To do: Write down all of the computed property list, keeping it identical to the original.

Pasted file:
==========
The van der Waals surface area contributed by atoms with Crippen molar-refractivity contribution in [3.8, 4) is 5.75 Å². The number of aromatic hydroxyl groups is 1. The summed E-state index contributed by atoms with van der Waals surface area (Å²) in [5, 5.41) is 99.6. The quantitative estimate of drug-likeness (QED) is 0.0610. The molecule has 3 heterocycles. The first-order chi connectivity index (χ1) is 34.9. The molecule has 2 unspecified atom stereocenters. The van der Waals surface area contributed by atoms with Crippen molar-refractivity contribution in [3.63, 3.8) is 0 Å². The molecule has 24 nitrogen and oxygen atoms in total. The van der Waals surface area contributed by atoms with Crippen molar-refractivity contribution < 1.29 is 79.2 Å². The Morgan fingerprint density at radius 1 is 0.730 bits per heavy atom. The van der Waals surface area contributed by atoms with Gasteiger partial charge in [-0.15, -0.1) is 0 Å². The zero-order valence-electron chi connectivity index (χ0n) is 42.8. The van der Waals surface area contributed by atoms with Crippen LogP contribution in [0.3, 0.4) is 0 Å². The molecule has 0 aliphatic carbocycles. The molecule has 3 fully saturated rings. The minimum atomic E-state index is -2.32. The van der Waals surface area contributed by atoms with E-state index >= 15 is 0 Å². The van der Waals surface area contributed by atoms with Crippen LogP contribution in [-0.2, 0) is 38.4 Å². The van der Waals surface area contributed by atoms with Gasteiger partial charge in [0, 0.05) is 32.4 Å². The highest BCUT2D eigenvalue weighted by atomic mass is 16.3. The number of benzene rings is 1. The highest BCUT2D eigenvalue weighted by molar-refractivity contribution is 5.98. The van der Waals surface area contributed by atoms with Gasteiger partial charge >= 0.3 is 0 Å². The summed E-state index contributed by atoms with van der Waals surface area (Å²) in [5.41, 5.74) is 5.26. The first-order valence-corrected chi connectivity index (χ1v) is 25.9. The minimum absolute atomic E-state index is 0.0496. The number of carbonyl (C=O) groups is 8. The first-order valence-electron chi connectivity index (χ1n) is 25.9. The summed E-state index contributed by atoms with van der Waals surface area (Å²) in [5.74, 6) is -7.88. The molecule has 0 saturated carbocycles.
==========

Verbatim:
The van der Waals surface area contributed by atoms with Crippen molar-refractivity contribution in [3.8, 4) is 5.75 Å². The number of aromatic hydroxyl groups is 1. The summed E-state index contributed by atoms with van der Waals surface area (Å²) in [5, 5.41) is 99.6. The quantitative estimate of drug-likeness (QED) is 0.0610. The molecule has 3 heterocycles. The first-order chi connectivity index (χ1) is 34.9. The molecule has 2 unspecified atom stereocenters. The van der Waals surface area contributed by atoms with Crippen molar-refractivity contribution in [3.63, 3.8) is 0 Å². The molecule has 24 nitrogen and oxygen atoms in total. The van der Waals surface area contributed by atoms with Crippen molar-refractivity contribution < 1.29 is 79.2 Å². The Morgan fingerprint density at radius 1 is 0.730 bits per heavy atom. The van der Waals surface area contributed by atoms with Gasteiger partial charge in [-0.15, -0.1) is 0 Å². The zero-order valence-electron chi connectivity index (χ0n) is 42.8. The van der Waals surface area contributed by atoms with Crippen LogP contribution in [0.3, 0.4) is 0 Å². The molecule has 0 aliphatic carbocycles. The molecule has 3 fully saturated rings. The minimum atomic E-state index is -2.32. The van der Waals surface area contributed by atoms with E-state index >= 15 is 0 Å². The van der Waals surface area contributed by atoms with Crippen LogP contribution in [-0.2, 0) is 38.4 Å². The van der Waals surface area contributed by atoms with Gasteiger partial charge in [0, 0.05) is 32.4 Å². The highest BCUT2D eigenvalue weighted by atomic mass is 16.3. The number of benzene rings is 1. The highest BCUT2D eigenvalue weighted by molar-refractivity contribution is 5.98. The van der Waals surface area contributed by atoms with Gasteiger partial charge >= 0.3 is 0 Å². The summed E-state index contributed by atoms with van der Waals surface area (Å²) in [5.41, 5.74) is 5.26. The first-order valence-corrected chi connectivity index (χ1v) is 25.9. The minimum absolute atomic E-state index is 0.0496. The number of carbonyl (C=O) groups is 8. The first-order valence-electron chi connectivity index (χ1n) is 25.9. The summed E-state index contributed by atoms with van der Waals surface area (Å²) in [5.74, 6) is -7.88. The molecule has 0 saturated carbocycles.